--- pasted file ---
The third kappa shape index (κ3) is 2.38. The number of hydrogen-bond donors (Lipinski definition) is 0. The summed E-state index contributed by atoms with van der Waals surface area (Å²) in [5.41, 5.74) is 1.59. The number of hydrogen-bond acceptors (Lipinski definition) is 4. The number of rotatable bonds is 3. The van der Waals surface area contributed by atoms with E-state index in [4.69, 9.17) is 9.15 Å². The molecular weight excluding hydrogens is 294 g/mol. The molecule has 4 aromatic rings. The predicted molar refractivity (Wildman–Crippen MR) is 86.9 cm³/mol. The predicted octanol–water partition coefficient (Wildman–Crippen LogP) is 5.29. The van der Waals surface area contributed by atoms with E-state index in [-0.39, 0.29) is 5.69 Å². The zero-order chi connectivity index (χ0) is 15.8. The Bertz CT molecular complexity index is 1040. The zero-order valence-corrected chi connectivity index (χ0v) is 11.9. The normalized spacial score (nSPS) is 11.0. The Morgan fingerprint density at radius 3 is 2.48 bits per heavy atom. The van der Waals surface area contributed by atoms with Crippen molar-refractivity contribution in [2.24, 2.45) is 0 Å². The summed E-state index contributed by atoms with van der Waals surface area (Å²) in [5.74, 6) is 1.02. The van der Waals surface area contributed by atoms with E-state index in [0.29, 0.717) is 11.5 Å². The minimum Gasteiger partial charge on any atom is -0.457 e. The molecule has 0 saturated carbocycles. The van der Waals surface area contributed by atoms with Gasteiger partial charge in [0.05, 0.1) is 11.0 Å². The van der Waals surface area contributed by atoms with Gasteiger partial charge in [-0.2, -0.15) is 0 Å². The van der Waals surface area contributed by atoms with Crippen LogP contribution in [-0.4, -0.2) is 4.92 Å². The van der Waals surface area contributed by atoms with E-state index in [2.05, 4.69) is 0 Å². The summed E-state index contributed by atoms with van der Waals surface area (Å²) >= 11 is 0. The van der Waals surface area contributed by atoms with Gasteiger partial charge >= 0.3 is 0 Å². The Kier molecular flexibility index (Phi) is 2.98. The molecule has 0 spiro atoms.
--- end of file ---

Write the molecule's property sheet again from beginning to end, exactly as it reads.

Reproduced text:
The third kappa shape index (κ3) is 2.38. The number of hydrogen-bond donors (Lipinski definition) is 0. The summed E-state index contributed by atoms with van der Waals surface area (Å²) in [5.41, 5.74) is 1.59. The number of hydrogen-bond acceptors (Lipinski definition) is 4. The number of rotatable bonds is 3. The van der Waals surface area contributed by atoms with E-state index in [4.69, 9.17) is 9.15 Å². The molecular weight excluding hydrogens is 294 g/mol. The molecule has 4 aromatic rings. The predicted molar refractivity (Wildman–Crippen MR) is 86.9 cm³/mol. The predicted octanol–water partition coefficient (Wildman–Crippen LogP) is 5.29. The van der Waals surface area contributed by atoms with E-state index in [-0.39, 0.29) is 5.69 Å². The zero-order chi connectivity index (χ0) is 15.8. The Bertz CT molecular complexity index is 1040. The zero-order valence-corrected chi connectivity index (χ0v) is 11.9. The normalized spacial score (nSPS) is 11.0. The Morgan fingerprint density at radius 3 is 2.48 bits per heavy atom. The van der Waals surface area contributed by atoms with Crippen molar-refractivity contribution in [2.24, 2.45) is 0 Å². The summed E-state index contributed by atoms with van der Waals surface area (Å²) in [5.74, 6) is 1.02. The van der Waals surface area contributed by atoms with E-state index in [0.29, 0.717) is 11.5 Å². The minimum Gasteiger partial charge on any atom is -0.457 e. The molecule has 0 saturated carbocycles. The van der Waals surface area contributed by atoms with Gasteiger partial charge in [0.05, 0.1) is 11.0 Å². The van der Waals surface area contributed by atoms with Gasteiger partial charge in [-0.2, -0.15) is 0 Å². The van der Waals surface area contributed by atoms with Crippen LogP contribution in [-0.4, -0.2) is 4.92 Å². The van der Waals surface area contributed by atoms with E-state index in [2.05, 4.69) is 0 Å². The summed E-state index contributed by atoms with van der Waals surface area (Å²) >= 11 is 0. The van der Waals surface area contributed by atoms with Gasteiger partial charge >= 0.3 is 0 Å². The Kier molecular flexibility index (Phi) is 2.98. The molecule has 0 spiro atoms.